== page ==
Thousands fled their homes as major wildfires encroached on a charred area of Northern California still recovering from severe blazes in recent years, sparking concern the state may be in for another destructive series of wildfires this summer.
California officials said unusually hot weather, high winds and highly flammable vegetation turned brittle by drought helped fuel the fires that began over the weekend, the same conditions that led to the state’s deadliest and most destructive fire year in 2017.
Gov. Jerry Brown on Monday declared a state of emergency in Lake County, where the biggest fire was raging about 120 miles north of San Francisco, a rural region particularly hard-hit by fires in recent years. The declaration will enable officials to receive more state resources to fight the fire and for recovery.
Jim Steele, an elected supervisor, said the county is impoverished and its fire-fighting equipment antiquated. He also said the county has just a few roads into and out of the region, which can hinder response time. Steele said the area has also been susceptible to fire for many decades because dense brush and trees in the sparsely populated area, but the severity of the latest blazes is unexpected.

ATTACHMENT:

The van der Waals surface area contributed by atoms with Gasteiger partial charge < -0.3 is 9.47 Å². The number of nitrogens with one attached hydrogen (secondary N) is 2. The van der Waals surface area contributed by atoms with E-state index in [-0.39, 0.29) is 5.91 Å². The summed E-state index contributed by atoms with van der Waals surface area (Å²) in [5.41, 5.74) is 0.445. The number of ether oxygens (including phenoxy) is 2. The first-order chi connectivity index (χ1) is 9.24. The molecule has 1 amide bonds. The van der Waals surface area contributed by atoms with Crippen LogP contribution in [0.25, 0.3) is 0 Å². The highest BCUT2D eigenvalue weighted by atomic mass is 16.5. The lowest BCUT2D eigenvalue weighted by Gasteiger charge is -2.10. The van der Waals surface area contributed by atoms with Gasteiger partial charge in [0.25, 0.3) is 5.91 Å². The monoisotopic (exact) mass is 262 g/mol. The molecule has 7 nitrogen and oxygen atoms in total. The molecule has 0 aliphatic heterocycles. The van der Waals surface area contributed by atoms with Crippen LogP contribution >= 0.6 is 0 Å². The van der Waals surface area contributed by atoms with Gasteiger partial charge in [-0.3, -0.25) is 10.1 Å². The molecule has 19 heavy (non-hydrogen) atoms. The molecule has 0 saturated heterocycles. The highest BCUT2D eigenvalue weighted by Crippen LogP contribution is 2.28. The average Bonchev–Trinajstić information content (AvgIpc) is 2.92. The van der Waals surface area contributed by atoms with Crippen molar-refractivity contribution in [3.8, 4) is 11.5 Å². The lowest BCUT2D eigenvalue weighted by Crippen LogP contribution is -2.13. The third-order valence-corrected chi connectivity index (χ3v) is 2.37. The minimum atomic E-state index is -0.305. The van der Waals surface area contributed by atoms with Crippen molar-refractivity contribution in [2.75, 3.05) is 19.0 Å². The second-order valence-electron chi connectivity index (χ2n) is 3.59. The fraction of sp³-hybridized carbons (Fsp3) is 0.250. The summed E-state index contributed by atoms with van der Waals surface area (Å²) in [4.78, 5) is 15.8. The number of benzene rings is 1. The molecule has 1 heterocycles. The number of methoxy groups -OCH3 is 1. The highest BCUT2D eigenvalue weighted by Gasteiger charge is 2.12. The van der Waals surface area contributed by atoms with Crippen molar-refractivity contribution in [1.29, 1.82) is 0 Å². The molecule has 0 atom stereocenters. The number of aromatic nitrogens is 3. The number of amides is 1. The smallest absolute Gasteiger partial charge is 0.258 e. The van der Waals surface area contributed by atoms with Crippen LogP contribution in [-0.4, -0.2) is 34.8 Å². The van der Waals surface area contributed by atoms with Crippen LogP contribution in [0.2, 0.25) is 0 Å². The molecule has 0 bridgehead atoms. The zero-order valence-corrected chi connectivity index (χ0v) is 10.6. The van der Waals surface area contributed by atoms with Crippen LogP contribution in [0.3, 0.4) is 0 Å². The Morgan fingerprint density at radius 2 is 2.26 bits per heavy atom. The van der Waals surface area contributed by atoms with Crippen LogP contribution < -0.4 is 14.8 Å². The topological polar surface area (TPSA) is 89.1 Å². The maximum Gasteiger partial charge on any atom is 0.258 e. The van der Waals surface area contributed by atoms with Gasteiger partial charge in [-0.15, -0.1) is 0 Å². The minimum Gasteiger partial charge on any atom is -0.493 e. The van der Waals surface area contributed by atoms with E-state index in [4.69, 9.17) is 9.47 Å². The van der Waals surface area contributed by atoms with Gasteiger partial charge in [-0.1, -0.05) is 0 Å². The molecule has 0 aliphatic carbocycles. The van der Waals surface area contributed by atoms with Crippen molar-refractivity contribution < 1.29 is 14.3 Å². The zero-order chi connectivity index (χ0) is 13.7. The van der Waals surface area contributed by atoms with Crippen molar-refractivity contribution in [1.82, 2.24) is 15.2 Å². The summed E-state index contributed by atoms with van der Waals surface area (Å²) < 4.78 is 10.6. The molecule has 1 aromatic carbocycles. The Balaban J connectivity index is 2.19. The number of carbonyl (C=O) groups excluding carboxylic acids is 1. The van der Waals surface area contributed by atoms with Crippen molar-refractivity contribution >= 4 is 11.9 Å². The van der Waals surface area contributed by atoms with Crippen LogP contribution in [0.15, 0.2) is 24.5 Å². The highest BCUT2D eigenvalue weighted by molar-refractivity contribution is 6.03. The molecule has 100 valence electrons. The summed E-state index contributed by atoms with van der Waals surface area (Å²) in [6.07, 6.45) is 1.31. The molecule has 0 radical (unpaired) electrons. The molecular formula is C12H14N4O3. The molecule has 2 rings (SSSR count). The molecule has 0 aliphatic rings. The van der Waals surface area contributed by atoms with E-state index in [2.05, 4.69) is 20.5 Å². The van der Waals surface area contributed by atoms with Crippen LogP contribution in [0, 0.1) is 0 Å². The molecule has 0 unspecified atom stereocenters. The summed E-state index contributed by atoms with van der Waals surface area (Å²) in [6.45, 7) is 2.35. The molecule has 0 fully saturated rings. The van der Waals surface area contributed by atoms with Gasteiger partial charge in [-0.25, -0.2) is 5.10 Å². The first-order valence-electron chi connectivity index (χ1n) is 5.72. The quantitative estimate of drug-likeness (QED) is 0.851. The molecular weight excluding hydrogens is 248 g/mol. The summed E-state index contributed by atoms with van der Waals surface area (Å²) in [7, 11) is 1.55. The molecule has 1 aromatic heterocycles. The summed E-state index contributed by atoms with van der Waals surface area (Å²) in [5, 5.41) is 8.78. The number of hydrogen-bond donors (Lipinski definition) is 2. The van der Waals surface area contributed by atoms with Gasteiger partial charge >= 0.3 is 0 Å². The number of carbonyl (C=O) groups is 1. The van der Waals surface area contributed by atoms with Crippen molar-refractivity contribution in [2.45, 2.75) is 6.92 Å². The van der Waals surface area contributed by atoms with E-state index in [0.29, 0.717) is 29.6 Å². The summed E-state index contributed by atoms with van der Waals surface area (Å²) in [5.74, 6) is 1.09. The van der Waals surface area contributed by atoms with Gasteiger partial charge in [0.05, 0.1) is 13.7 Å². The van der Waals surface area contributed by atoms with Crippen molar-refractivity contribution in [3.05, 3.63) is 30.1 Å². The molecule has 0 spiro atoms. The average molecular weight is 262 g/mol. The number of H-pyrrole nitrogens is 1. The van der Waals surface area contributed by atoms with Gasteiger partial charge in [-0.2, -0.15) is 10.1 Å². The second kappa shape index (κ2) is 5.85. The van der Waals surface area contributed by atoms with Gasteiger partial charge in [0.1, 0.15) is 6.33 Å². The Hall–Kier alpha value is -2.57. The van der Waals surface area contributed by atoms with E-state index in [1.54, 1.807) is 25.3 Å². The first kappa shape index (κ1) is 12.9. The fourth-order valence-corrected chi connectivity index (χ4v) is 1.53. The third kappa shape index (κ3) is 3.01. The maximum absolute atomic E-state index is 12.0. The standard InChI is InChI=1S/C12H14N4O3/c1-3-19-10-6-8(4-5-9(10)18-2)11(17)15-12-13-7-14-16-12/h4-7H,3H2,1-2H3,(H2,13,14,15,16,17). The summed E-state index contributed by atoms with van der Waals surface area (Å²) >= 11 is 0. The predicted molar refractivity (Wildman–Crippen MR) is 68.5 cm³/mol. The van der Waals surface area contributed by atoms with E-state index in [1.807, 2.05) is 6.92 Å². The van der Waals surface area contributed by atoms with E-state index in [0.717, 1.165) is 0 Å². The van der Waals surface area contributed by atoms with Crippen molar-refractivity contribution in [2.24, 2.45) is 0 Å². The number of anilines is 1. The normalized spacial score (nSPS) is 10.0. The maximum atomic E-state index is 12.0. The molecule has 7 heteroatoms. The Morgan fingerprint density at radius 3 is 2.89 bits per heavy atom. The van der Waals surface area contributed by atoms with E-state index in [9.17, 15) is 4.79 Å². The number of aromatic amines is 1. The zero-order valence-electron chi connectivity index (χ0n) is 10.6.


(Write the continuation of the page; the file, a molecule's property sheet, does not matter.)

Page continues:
The fire that broke out Saturday evening has forced 3,000 residents from their homes and destroyed at least 22 buildings. It is the latest devastating blaze to rip through the isolated and impoverished county of just 65,000 people in the last few years.
In 2015, a series of fires destroyed 2,000 buildings and killed four people.
The following year, an arsonist started a fire that wiped out 300 buildings.
Last year, the county was among those ravaged by a string of fires that ripped through Northern California wine country. The fires in that area and in Southern California were among the reasons that Aon Benfield reported a jump in insured losses for natural catastrophes. Last year’s 330 natural catastrophes reached US$134 billion, according to Aon,
Fire Battalion Chief Jonathan Cox said more than 230 firefighters were battling the Lake County fire in a rugged area that made it difficult to get equipment close the blaze.
A forestry scientist says it’s difficult to forecast how severe California’s wildfires will be this year, but said the drought-dried vegetation throughout the state is a bad omen.
“You have a lot of grass and its dry and that’s cause for concern,” said Keith Gilless, the dean of the University of California, Berkeley’s department of environmental science.
Last year, California’s costliest fires killed 44 people and tore through the state’s wine country in October, causing an estimated $10 billion in damage.
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